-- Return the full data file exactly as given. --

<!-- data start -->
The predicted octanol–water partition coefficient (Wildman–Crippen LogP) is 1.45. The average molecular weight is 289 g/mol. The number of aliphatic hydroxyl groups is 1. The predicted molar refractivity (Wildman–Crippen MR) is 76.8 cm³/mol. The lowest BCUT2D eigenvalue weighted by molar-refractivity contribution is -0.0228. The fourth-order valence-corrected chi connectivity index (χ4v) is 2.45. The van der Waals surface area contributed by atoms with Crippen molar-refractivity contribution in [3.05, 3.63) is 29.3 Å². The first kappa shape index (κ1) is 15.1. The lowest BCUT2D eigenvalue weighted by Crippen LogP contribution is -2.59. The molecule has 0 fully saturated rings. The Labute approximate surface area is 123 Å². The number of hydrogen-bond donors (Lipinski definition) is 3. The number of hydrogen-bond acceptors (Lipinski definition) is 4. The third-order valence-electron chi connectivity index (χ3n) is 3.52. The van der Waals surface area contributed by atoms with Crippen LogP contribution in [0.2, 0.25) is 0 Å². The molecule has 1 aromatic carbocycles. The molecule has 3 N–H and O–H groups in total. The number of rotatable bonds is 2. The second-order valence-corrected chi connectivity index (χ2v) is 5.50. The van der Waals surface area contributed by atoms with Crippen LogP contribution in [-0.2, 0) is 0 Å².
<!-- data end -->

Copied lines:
The predicted octanol–water partition coefficient (Wildman–Crippen LogP) is 1.45. The average molecular weight is 289 g/mol. The number of aliphatic hydroxyl groups is 1. The predicted molar refractivity (Wildman–Crippen MR) is 76.8 cm³/mol. The lowest BCUT2D eigenvalue weighted by molar-refractivity contribution is -0.0228. The fourth-order valence-corrected chi connectivity index (χ4v) is 2.45. The van der Waals surface area contributed by atoms with Crippen molar-refractivity contribution in [3.05, 3.63) is 29.3 Å². The first kappa shape index (κ1) is 15.1. The lowest BCUT2D eigenvalue weighted by Crippen LogP contribution is -2.59. The molecule has 0 fully saturated rings. The Labute approximate surface area is 123 Å². The number of hydrogen-bond donors (Lipinski definition) is 3. The number of hydrogen-bond acceptors (Lipinski definition) is 4. The third-order valence-electron chi connectivity index (χ3n) is 3.52. The van der Waals surface area contributed by atoms with Crippen LogP contribution in [0.2, 0.25) is 0 Å². The molecule has 1 aromatic carbocycles. The molecule has 3 N–H and O–H groups in total. The number of rotatable bonds is 2. The second-order valence-corrected chi connectivity index (χ2v) is 5.50. The van der Waals surface area contributed by atoms with Crippen LogP contribution in [-0.2, 0) is 0 Å².